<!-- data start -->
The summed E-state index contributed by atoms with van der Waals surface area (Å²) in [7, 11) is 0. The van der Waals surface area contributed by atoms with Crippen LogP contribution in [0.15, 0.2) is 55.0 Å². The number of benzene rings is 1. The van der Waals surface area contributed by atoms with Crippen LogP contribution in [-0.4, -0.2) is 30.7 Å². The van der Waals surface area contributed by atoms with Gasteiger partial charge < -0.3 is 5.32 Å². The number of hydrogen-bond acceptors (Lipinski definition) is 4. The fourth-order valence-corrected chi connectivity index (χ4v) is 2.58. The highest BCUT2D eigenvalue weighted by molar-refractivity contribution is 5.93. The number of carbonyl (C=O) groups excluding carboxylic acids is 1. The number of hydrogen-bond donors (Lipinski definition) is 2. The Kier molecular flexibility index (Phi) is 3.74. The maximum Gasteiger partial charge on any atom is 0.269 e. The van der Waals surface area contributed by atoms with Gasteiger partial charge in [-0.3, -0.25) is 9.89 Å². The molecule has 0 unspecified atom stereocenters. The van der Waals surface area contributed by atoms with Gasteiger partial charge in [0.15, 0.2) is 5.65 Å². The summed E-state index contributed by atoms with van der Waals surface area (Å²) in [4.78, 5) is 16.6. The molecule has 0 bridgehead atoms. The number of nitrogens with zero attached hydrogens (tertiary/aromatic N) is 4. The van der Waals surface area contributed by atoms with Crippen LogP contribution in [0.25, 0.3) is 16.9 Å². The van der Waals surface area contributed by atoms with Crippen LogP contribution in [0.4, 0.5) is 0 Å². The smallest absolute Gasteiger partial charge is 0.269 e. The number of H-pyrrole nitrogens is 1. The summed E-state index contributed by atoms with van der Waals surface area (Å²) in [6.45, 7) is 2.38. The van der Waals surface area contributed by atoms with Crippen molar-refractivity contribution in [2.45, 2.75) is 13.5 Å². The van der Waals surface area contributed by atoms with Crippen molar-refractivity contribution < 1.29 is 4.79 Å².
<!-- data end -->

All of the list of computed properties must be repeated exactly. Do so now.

The summed E-state index contributed by atoms with van der Waals surface area (Å²) in [7, 11) is 0. The van der Waals surface area contributed by atoms with Crippen LogP contribution in [0.15, 0.2) is 55.0 Å². The number of benzene rings is 1. The van der Waals surface area contributed by atoms with Crippen LogP contribution in [-0.4, -0.2) is 30.7 Å². The van der Waals surface area contributed by atoms with Gasteiger partial charge < -0.3 is 5.32 Å². The number of hydrogen-bond acceptors (Lipinski definition) is 4. The fourth-order valence-corrected chi connectivity index (χ4v) is 2.58. The highest BCUT2D eigenvalue weighted by molar-refractivity contribution is 5.93. The number of carbonyl (C=O) groups excluding carboxylic acids is 1. The number of hydrogen-bond donors (Lipinski definition) is 2. The Kier molecular flexibility index (Phi) is 3.74. The maximum Gasteiger partial charge on any atom is 0.269 e. The van der Waals surface area contributed by atoms with Gasteiger partial charge in [-0.3, -0.25) is 9.89 Å². The molecule has 0 unspecified atom stereocenters. The van der Waals surface area contributed by atoms with Gasteiger partial charge in [0.15, 0.2) is 5.65 Å². The summed E-state index contributed by atoms with van der Waals surface area (Å²) in [4.78, 5) is 16.6. The molecule has 0 bridgehead atoms. The number of nitrogens with zero attached hydrogens (tertiary/aromatic N) is 4. The van der Waals surface area contributed by atoms with Crippen LogP contribution in [0.25, 0.3) is 16.9 Å². The van der Waals surface area contributed by atoms with Crippen LogP contribution in [0.4, 0.5) is 0 Å². The smallest absolute Gasteiger partial charge is 0.269 e. The number of H-pyrrole nitrogens is 1. The summed E-state index contributed by atoms with van der Waals surface area (Å²) in [6.45, 7) is 2.38. The van der Waals surface area contributed by atoms with Crippen molar-refractivity contribution in [2.45, 2.75) is 13.5 Å². The van der Waals surface area contributed by atoms with Crippen molar-refractivity contribution < 1.29 is 4.79 Å².